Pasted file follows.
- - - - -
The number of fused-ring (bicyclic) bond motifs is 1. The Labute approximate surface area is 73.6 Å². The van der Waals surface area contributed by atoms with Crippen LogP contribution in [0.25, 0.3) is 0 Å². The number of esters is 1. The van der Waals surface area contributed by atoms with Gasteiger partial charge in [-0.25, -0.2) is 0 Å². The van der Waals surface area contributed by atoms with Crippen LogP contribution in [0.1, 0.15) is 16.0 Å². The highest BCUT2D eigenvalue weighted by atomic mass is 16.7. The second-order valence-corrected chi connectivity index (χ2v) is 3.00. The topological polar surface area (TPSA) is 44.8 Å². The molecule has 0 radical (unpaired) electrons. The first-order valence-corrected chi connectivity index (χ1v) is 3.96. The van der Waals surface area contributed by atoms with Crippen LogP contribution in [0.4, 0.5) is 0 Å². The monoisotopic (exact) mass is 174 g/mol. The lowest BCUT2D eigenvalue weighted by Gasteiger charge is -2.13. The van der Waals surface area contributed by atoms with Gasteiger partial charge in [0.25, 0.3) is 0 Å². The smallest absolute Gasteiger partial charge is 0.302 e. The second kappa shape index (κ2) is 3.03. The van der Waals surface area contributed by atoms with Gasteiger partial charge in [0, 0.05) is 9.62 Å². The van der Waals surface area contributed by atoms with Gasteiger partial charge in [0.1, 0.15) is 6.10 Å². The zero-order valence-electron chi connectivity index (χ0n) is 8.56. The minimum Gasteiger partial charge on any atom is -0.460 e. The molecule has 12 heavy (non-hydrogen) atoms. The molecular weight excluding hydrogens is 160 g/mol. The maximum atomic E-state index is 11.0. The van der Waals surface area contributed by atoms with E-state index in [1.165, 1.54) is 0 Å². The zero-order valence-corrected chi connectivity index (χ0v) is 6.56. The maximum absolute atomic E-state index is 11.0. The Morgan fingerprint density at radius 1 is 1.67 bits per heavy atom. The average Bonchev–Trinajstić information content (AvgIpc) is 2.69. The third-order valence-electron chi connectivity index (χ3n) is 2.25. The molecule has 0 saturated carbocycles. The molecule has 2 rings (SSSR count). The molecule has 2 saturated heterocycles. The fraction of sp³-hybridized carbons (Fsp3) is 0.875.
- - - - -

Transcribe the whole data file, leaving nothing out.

The number of fused-ring (bicyclic) bond motifs is 1. The Labute approximate surface area is 73.6 Å². The van der Waals surface area contributed by atoms with Crippen LogP contribution in [0.25, 0.3) is 0 Å². The number of esters is 1. The van der Waals surface area contributed by atoms with Gasteiger partial charge in [-0.25, -0.2) is 0 Å². The van der Waals surface area contributed by atoms with Crippen LogP contribution in [0.1, 0.15) is 16.0 Å². The highest BCUT2D eigenvalue weighted by atomic mass is 16.7. The second-order valence-corrected chi connectivity index (χ2v) is 3.00. The topological polar surface area (TPSA) is 44.8 Å². The molecule has 0 radical (unpaired) electrons. The first-order valence-corrected chi connectivity index (χ1v) is 3.96. The van der Waals surface area contributed by atoms with Crippen LogP contribution in [0.4, 0.5) is 0 Å². The monoisotopic (exact) mass is 174 g/mol. The lowest BCUT2D eigenvalue weighted by Gasteiger charge is -2.13. The van der Waals surface area contributed by atoms with Gasteiger partial charge in [0.25, 0.3) is 0 Å². The smallest absolute Gasteiger partial charge is 0.302 e. The second kappa shape index (κ2) is 3.03. The van der Waals surface area contributed by atoms with Gasteiger partial charge in [0, 0.05) is 9.62 Å². The van der Waals surface area contributed by atoms with Gasteiger partial charge in [0.1, 0.15) is 6.10 Å². The zero-order valence-electron chi connectivity index (χ0n) is 8.56. The minimum Gasteiger partial charge on any atom is -0.460 e. The molecule has 12 heavy (non-hydrogen) atoms. The molecular weight excluding hydrogens is 160 g/mol. The maximum atomic E-state index is 11.0. The van der Waals surface area contributed by atoms with E-state index in [1.165, 1.54) is 0 Å². The zero-order valence-corrected chi connectivity index (χ0v) is 6.56. The maximum absolute atomic E-state index is 11.0. The Morgan fingerprint density at radius 1 is 1.67 bits per heavy atom. The average Bonchev–Trinajstić information content (AvgIpc) is 2.69. The third-order valence-electron chi connectivity index (χ3n) is 2.25. The molecule has 0 saturated carbocycles. The molecule has 2 rings (SSSR count). The molecule has 2 saturated heterocycles. The fraction of sp³-hybridized carbons (Fsp3) is 0.875.